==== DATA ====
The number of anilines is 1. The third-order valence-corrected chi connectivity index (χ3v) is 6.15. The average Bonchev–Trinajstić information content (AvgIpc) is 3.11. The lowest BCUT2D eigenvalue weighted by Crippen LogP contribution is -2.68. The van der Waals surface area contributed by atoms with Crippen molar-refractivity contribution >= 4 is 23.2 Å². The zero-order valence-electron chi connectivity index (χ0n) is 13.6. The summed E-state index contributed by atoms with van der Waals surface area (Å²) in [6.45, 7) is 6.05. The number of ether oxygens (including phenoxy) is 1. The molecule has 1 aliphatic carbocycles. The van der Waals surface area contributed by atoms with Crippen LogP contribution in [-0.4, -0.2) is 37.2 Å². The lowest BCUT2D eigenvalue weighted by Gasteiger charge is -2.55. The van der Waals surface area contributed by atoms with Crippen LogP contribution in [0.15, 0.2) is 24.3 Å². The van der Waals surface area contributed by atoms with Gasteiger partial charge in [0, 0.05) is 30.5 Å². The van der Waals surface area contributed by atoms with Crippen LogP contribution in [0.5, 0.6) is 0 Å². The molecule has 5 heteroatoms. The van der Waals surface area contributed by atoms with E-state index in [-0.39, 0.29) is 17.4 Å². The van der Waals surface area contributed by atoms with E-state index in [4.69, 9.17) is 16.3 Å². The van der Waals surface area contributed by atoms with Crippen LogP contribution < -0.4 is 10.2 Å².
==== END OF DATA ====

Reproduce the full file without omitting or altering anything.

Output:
The number of anilines is 1. The third-order valence-corrected chi connectivity index (χ3v) is 6.15. The average Bonchev–Trinajstić information content (AvgIpc) is 3.11. The lowest BCUT2D eigenvalue weighted by Crippen LogP contribution is -2.68. The van der Waals surface area contributed by atoms with Crippen molar-refractivity contribution >= 4 is 23.2 Å². The zero-order valence-electron chi connectivity index (χ0n) is 13.6. The summed E-state index contributed by atoms with van der Waals surface area (Å²) in [6.45, 7) is 6.05. The number of ether oxygens (including phenoxy) is 1. The molecule has 1 aliphatic carbocycles. The van der Waals surface area contributed by atoms with Crippen LogP contribution in [-0.4, -0.2) is 37.2 Å². The lowest BCUT2D eigenvalue weighted by Gasteiger charge is -2.55. The van der Waals surface area contributed by atoms with Crippen LogP contribution in [0.15, 0.2) is 24.3 Å². The van der Waals surface area contributed by atoms with Gasteiger partial charge in [0, 0.05) is 30.5 Å². The van der Waals surface area contributed by atoms with Crippen LogP contribution in [0.5, 0.6) is 0 Å². The molecule has 5 heteroatoms. The van der Waals surface area contributed by atoms with E-state index in [-0.39, 0.29) is 17.4 Å². The van der Waals surface area contributed by atoms with E-state index in [4.69, 9.17) is 16.3 Å². The van der Waals surface area contributed by atoms with Crippen LogP contribution < -0.4 is 10.2 Å².